Geo 101: What Are Micro-Experiences?
Every brand experience is an opportunity to build loyalty — regardless of channel or 'size.' But too many marketers are still thinking in silos.
With the goal of breaking down some of the most important concepts to provide a better understanding of the basics — and a jumping off point for exploring how far technology may take us — we introduce the next installment of our GeoMarketing 101 series: what marketers need to know about micro-experiences.
What Are Micro-Experiences?
Micro-experiences describe brand interactions that happen across all the digital channels at our disposal today — email, web, mobile web, push notifications, and more. It’s channel-agnostic: Every interaction with a brand, regardless of what digital means it happens through, is a meaningful branded experience.
Managing micro-experiences is a substantial part of a truly omnichannel, holistic marketing view. It’s about combining data and content from multiple sources in order to deliver truly consistent experiences across all of these digital channels.
“Omnichannel and multichannel marketing have been around as terms for a while. Micro-experiences refocuses the point of our marketing activities around the customer’s experiences with each of the things we consider channels,” said Erin Jaeger, director of product marketing at Yext [full disclosure: Yext owns GeoMarketing. More details on that relationship here]. “We may consider email and web and social and customer support different channels with their own processes and goals, but from the customer’s perspective, every one of these interactions constitutes a brand experience.”
Why Do Micro-Experiences Matter To Marketers?
By default, marketers need to meet customers where they are; it is the only way to communicate in a way that resonates — and is truly helpful. And if every interaction, regardless of where it takes place, has the potential to influence what a customer thinks of a brand, then it clearly behooves marketers to manage them to be as consistent and positive as possible.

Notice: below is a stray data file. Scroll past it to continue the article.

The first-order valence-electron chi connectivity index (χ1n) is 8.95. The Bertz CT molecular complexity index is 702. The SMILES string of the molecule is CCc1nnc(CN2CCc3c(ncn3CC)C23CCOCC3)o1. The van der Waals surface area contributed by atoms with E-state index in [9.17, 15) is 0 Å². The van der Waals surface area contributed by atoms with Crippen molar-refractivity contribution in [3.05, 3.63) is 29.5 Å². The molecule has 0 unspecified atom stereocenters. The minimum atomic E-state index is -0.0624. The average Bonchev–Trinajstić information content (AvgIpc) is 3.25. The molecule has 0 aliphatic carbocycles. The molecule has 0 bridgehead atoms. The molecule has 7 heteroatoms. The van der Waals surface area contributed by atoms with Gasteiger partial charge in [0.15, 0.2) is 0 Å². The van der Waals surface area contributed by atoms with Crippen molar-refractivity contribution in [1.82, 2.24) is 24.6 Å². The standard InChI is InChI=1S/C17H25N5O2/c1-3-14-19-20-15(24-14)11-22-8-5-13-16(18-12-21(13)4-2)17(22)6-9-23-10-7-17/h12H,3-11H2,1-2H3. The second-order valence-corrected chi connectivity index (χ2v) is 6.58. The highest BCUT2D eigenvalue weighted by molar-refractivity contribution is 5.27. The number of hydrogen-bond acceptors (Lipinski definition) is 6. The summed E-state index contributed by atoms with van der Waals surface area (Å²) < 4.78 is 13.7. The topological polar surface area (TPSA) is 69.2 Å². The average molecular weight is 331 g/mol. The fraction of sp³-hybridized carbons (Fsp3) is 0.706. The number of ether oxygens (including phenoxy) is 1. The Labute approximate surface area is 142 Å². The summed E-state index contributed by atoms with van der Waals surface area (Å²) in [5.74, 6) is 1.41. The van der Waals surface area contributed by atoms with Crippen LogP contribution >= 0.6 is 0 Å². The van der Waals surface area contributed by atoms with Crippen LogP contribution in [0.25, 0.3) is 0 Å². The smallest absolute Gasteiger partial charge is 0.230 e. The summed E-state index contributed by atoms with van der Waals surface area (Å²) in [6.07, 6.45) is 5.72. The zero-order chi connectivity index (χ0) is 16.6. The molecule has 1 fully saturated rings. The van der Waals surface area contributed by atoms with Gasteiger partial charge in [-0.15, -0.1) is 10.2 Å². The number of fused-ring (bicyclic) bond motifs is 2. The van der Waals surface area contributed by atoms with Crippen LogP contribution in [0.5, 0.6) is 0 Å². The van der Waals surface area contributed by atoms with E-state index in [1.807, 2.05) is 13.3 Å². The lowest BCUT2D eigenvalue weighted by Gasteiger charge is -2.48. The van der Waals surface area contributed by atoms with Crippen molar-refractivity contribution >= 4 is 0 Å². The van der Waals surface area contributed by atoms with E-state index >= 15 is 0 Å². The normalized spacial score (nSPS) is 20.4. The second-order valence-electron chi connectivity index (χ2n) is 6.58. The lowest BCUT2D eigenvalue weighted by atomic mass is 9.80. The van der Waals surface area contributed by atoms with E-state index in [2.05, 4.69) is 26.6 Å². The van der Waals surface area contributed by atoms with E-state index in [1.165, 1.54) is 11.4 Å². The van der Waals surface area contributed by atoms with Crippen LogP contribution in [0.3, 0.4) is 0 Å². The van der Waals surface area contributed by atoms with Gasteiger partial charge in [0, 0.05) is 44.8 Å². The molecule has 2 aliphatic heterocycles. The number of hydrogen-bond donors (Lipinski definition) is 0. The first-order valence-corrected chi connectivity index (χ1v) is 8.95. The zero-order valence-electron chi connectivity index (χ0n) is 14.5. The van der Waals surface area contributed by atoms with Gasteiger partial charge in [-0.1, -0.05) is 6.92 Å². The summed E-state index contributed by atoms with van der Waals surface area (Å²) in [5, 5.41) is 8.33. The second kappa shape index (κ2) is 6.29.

Think about it: While these efforts may be coordinated by completely different teams in house, an email from a retailer and a social media post or notification from a retailer are both important brand communications; why wouldn’t they both influence how a customer perceives a brand overall?
“Each micro experience provides an opportunity to engage with the customer, stay top of mind, and foster long-term brand loyalty and lifetime value,” Jaeger said. “On the flip side, they’re all also opportunities to erode brand loyalty if any of those micro experiences are annoying, or cause friction, or otherwise not great.”
For example, a brand might not think a push notification that comes from its app matters as much as, say, its social media presence or its overall ad campaigns. But if those notifications are so frequent as to be annoying — or if they make a suggestion that isn’t relevant, or isn’t representing the brand in its best light — that risks offending that customer and causing them to shut down a communication channel. The whole idea is that micro-experiences are brand experiences — and today, more than ever, it is important for marketers to think holistically.
This means having a strategy for managing every single channel and touchpoint that constitutes a brand experience. That can take the form of developing an integrated approach in-house, or working with an outside provider that can assist with data and relationship management across channels — but thinking in silos when it comes to micro-experiences means that opportunities to build loyalty have already been lost.
“Remember that no matter how you work with these channels inside the office, to a customer, they all represent your brand,” Jaeger said. “So taking an integrated approach to how you manage these channels is imperative, because it looks at the experience from the customer’s point of view.”
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